I’ve never been a flag waver. My patriotism is a little closer to the bone. It doesn’t need bells and whistles. Since the late 90’s, however, I have made a point of flying a flag on Canada Day, but the one I fly is the Red Ensign. Here’s why.
In the late 90’s I was playing a series of Arts and Culture gigs in rural Manitoba. Playing for local Arts councils is usually a good time. Most of the tickets are sold on subscription, so no worries about attendance. The sound is often great because you are playing in the local theatre or arts centre-the equipment has been kept up to date and the sound person is a professional.
On one of the stops on the tour, though, things went sideways.
The Theatre was beautiful-one of those halls built in the 1920’s when all music was acoustic music. There was going to be a good sized crowd.
I arrived at the appointed time for the soundcheck. The President of the arts council was there to greet me and show me around. As I was putting my stuff on the stage she introduced me to the sound guy. She apologized and said that their regular tech wasn’t there but that X would do. She seemed dismissive of him, but I didn’t think much of it.
Then we started the soundcheck.
It was obvious that the guy didn’t have a clue. It’s wasn’t that he was a sound guy and was useless. He really didn’t have a clue how the board worked, what a monitor was…anything. The Pres could sense the tension and started berating the guy, which really wasn’t helping matters.
I didn’t have time to get bent out of shape about it. I’d mixed enough to know I could get it all up and running and sounding decent. I went to the sound desk, got levels into the ball park, labelled the board and then had the guy make minor adjustments. Once we had it sorted, I showed him the master volume. “ That’s the only one you have to worry about,” I said.
The Pres had left by this time and it was just the tech and me in the hall. I asked him why he was doing the sound, it was clear that he didn’t know what was going on.
He said that he would help out the regular tech on concert nights because he just couldn’t afford tickets. They had just assumed that he could do the job when the other guy couldn’t.
I asked what his regular gig was and he looked a bit shy.
He was just out of prison, he said. He took whatever work he could, but jobs were hard to find for him. It was a small town, everyone knew he was an ex-con.
It clicked for me why the Pres had been dismissive of him.
After the show I helped him pack up. He asked me if i wanted to get a beer. I said sure. He didn’t like going to the bars, too easy to get into trouble, he said. We went back to his bachelor apartment and he cracked some beers.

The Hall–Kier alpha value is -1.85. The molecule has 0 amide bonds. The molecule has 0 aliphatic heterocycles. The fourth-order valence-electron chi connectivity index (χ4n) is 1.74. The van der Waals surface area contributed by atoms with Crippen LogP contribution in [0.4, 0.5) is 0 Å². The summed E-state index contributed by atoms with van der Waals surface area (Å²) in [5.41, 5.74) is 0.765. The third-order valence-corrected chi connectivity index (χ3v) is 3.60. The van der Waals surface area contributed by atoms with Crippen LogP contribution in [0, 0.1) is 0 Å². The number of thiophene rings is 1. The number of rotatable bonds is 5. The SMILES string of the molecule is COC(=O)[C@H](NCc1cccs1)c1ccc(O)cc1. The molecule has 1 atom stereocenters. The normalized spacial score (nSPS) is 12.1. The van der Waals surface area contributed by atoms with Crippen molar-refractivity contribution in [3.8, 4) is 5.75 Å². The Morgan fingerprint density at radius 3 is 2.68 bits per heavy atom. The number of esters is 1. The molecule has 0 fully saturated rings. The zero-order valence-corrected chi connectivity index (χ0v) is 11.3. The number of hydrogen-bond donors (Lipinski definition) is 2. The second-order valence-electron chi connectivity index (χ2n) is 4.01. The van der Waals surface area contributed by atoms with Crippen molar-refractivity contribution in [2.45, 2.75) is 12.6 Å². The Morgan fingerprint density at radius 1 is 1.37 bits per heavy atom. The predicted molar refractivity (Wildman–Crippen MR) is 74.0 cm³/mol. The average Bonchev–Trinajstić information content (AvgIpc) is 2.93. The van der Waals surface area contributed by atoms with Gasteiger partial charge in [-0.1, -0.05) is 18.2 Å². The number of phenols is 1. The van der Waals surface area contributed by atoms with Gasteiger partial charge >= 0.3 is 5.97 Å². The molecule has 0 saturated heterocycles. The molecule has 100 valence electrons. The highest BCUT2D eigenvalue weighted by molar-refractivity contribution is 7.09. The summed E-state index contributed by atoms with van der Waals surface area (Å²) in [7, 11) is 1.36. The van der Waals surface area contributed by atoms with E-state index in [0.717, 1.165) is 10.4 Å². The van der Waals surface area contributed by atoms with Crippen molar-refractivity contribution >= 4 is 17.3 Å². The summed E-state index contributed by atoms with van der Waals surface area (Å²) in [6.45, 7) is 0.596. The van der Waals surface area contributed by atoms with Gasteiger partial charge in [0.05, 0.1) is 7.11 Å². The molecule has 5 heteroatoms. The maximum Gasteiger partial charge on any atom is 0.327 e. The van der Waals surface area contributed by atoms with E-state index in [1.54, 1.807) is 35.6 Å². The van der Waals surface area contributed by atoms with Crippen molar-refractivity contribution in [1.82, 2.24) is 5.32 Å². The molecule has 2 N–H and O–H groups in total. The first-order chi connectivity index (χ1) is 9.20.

We talked about this and that, keeping it light.
After about an hour I was done in and wanted to get some shut eye.
He thanked me for hanging out and then rummaged in a box in the bottom of his closet. He pulled out a red piece of cloth and put in front of me.
I want you to have this, he said.
I unfolded it. It was a Red Ensign, the old unofficial flag of Canada before we adopted the maple leaf in 1965. He found it, he said, in a store room at York Factory, on the shores of Hudson Bay. He’d been part of a prison work party who had gone up there to clean the place out and get it ready for its designation as a national historical monument.
Thanks for being kind, he said.
That guy was trying his best, but he would forever be an ex-con. He’d paid his debt to society for whatever it was he had done. He was rehabilitated, but neither the Pres of the arts council or the local bartender were ever going to let him forget he had been a convict.
I fly that flag every Canada day to remind me of the Canada that we are supposed to be living in. The Canada that my parents worked to create. A place where we take care of the hindmost, and who aside from an ex-con is more in need of our help and encouragement?
That Canada is being dismantled before our eyes. As a nation we have become meaner, less caring, less involved in community, more polarized. This is something that has been done from the top down by people who should know better. It’s being done by people who want to burn the ladder they climbed up on. Flying a flag won’t change that, but it will remind me that everyday, we have to try to build a more caring and inclusive country.